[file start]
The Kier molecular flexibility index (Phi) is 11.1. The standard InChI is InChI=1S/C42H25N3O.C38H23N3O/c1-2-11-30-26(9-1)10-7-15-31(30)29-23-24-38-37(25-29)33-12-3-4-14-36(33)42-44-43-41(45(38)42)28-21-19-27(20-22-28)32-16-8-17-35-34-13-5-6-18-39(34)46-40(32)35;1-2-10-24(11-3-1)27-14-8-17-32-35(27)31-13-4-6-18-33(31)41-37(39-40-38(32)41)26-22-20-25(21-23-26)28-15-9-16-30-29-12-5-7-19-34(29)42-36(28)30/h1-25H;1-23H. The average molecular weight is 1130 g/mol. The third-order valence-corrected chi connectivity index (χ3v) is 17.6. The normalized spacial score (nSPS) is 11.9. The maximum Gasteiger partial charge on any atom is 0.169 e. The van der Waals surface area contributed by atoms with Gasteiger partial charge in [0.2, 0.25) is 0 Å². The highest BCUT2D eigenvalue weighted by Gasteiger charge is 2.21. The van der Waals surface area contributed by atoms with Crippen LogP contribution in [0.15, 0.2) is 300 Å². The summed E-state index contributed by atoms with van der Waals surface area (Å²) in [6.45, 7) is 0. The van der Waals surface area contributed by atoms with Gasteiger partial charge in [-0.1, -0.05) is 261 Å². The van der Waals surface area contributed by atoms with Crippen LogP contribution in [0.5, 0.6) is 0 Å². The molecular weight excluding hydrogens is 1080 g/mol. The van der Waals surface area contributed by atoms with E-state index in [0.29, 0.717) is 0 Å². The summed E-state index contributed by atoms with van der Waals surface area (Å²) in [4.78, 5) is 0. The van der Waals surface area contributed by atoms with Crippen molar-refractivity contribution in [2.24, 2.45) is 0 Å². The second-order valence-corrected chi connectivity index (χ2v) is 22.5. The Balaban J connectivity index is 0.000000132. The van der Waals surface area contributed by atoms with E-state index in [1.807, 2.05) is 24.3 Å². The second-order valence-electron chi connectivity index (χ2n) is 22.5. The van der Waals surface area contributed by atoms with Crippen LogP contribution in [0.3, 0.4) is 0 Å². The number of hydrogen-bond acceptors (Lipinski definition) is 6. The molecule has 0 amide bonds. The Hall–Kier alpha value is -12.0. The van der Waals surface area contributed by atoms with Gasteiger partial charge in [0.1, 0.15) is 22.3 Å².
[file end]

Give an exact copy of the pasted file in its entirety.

The Kier molecular flexibility index (Phi) is 11.1. The standard InChI is InChI=1S/C42H25N3O.C38H23N3O/c1-2-11-30-26(9-1)10-7-15-31(30)29-23-24-38-37(25-29)33-12-3-4-14-36(33)42-44-43-41(45(38)42)28-21-19-27(20-22-28)32-16-8-17-35-34-13-5-6-18-39(34)46-40(32)35;1-2-10-24(11-3-1)27-14-8-17-32-35(27)31-13-4-6-18-33(31)41-37(39-40-38(32)41)26-22-20-25(21-23-26)28-15-9-16-30-29-12-5-7-19-34(29)42-36(28)30/h1-25H;1-23H. The average molecular weight is 1130 g/mol. The third-order valence-corrected chi connectivity index (χ3v) is 17.6. The normalized spacial score (nSPS) is 11.9. The maximum Gasteiger partial charge on any atom is 0.169 e. The van der Waals surface area contributed by atoms with Gasteiger partial charge in [0.2, 0.25) is 0 Å². The highest BCUT2D eigenvalue weighted by Gasteiger charge is 2.21. The van der Waals surface area contributed by atoms with Crippen LogP contribution in [0.15, 0.2) is 300 Å². The summed E-state index contributed by atoms with van der Waals surface area (Å²) in [6.45, 7) is 0. The van der Waals surface area contributed by atoms with Gasteiger partial charge in [-0.1, -0.05) is 261 Å². The van der Waals surface area contributed by atoms with Crippen LogP contribution in [0.5, 0.6) is 0 Å². The molecular weight excluding hydrogens is 1080 g/mol. The van der Waals surface area contributed by atoms with E-state index in [0.29, 0.717) is 0 Å². The summed E-state index contributed by atoms with van der Waals surface area (Å²) in [4.78, 5) is 0. The van der Waals surface area contributed by atoms with Crippen molar-refractivity contribution in [2.24, 2.45) is 0 Å². The second-order valence-corrected chi connectivity index (χ2v) is 22.5. The Balaban J connectivity index is 0.000000132. The van der Waals surface area contributed by atoms with E-state index in [1.807, 2.05) is 24.3 Å². The second-order valence-electron chi connectivity index (χ2n) is 22.5. The van der Waals surface area contributed by atoms with Crippen LogP contribution in [0.3, 0.4) is 0 Å². The number of hydrogen-bond acceptors (Lipinski definition) is 6. The molecule has 0 amide bonds. The Hall–Kier alpha value is -12.0. The van der Waals surface area contributed by atoms with Gasteiger partial charge in [0.1, 0.15) is 22.3 Å².